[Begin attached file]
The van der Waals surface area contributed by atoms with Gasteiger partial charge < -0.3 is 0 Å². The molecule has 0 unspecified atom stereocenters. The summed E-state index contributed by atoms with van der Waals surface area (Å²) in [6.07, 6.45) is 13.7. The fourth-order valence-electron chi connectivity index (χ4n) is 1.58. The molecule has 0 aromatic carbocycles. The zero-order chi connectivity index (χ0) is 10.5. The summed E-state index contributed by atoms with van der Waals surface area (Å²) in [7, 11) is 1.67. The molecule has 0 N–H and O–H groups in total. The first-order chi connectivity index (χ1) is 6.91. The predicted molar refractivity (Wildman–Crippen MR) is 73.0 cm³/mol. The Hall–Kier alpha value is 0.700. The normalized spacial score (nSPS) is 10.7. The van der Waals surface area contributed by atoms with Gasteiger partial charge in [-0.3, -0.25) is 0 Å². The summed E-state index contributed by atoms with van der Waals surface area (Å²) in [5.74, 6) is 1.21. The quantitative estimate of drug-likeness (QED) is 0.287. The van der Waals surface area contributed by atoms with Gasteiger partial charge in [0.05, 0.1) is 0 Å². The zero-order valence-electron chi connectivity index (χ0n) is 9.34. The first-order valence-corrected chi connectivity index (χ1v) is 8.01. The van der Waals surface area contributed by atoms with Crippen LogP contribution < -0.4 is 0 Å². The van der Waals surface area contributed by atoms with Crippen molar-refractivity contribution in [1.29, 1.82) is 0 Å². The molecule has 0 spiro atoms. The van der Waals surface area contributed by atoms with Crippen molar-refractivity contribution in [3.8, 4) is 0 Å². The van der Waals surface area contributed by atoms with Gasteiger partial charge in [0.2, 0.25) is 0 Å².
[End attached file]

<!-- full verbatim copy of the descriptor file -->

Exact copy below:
The van der Waals surface area contributed by atoms with Gasteiger partial charge < -0.3 is 0 Å². The molecule has 0 unspecified atom stereocenters. The summed E-state index contributed by atoms with van der Waals surface area (Å²) in [6.07, 6.45) is 13.7. The fourth-order valence-electron chi connectivity index (χ4n) is 1.58. The molecule has 0 aromatic carbocycles. The zero-order chi connectivity index (χ0) is 10.5. The summed E-state index contributed by atoms with van der Waals surface area (Å²) in [7, 11) is 1.67. The molecule has 0 N–H and O–H groups in total. The first-order chi connectivity index (χ1) is 6.91. The predicted molar refractivity (Wildman–Crippen MR) is 73.0 cm³/mol. The Hall–Kier alpha value is 0.700. The normalized spacial score (nSPS) is 10.7. The van der Waals surface area contributed by atoms with Gasteiger partial charge in [-0.3, -0.25) is 0 Å². The summed E-state index contributed by atoms with van der Waals surface area (Å²) in [5.74, 6) is 1.21. The quantitative estimate of drug-likeness (QED) is 0.287. The van der Waals surface area contributed by atoms with Gasteiger partial charge in [0.05, 0.1) is 0 Å². The zero-order valence-electron chi connectivity index (χ0n) is 9.34. The first-order valence-corrected chi connectivity index (χ1v) is 8.01. The van der Waals surface area contributed by atoms with Crippen LogP contribution < -0.4 is 0 Å². The van der Waals surface area contributed by atoms with Crippen molar-refractivity contribution in [1.29, 1.82) is 0 Å². The molecule has 0 spiro atoms. The van der Waals surface area contributed by atoms with Crippen molar-refractivity contribution in [3.8, 4) is 0 Å². The van der Waals surface area contributed by atoms with Gasteiger partial charge in [0.2, 0.25) is 0 Å².